Responsible social media use during crises

Amid the panic caused by novel coronavirus, the Taal eruption, African Swine Fever, the military conflict in Iran, the bushfires in Australia, the locust swarms in East Africa, and other similar crises, there is a need to think about how we use social media to share, gather, and infer information, and whether such use is responsible and helpful.

Media savvy has prompted many to want to be journalists—the definitive source of information or insight on trendy topics that affect our family, friends, and anyone else in our friends list.

This allows information to spread rapidly among social circles at a rate that has never been seen before in history.

The problem, of course, is that not all information available online is accurate. Indeed, many sources that spread false information lamentably exist. Some of them even do it deliberately, either for coveted influence, ad revenue, or both.

Meantime, our personal insights on these topics may not be completely correct, and while these may be harmless if shared to a couple of friends over coffee, they pose real danger when shared online.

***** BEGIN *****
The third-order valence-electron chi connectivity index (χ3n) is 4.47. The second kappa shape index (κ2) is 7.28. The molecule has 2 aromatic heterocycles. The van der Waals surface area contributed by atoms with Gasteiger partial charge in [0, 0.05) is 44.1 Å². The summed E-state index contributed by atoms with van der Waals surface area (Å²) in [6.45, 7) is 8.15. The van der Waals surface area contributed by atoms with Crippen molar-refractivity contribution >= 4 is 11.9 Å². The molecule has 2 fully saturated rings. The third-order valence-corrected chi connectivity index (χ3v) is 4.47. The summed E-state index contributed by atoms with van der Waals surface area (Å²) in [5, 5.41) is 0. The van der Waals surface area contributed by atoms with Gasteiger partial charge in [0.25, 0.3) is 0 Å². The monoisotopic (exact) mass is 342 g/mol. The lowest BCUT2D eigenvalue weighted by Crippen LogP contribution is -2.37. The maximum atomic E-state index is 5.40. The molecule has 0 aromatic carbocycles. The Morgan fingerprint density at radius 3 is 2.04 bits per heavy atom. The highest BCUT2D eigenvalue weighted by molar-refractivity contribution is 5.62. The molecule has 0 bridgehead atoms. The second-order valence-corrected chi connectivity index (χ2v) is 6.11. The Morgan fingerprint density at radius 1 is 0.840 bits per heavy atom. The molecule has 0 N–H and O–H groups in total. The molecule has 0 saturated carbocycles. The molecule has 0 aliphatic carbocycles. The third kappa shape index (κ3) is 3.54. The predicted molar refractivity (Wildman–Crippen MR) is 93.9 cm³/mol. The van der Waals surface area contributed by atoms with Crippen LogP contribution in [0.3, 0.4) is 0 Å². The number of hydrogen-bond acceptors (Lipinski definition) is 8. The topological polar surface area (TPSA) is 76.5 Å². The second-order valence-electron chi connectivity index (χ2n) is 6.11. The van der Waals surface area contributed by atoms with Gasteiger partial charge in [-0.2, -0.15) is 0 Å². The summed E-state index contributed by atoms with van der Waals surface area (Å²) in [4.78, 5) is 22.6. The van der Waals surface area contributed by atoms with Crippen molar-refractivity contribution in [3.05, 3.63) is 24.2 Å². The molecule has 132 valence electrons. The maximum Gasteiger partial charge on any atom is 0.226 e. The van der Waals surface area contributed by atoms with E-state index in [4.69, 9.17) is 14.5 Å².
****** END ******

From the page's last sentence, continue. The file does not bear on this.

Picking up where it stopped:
For instance, during the onset of Taal’s restiveness, many suddenly became “volcanologists,” or worse, “psychics,” and started sharing their two cents on the geological activity.

This, naturally, contributed to the already elevated levels of distress of the public, and even caused some to chime in with their “expert” takes on the topic, despite not having sat in any Geology class.
The bottom line is that while many may be well-meaning in their desire to share relevant information, some things are truly and undeniably best left to professionals.

Lastly, remember that it is crucial to share only from official announcements and verified updates from trusted media outfits. Anything else may not only add to panic, or even spread information that is potentially harmful and may endanger lives.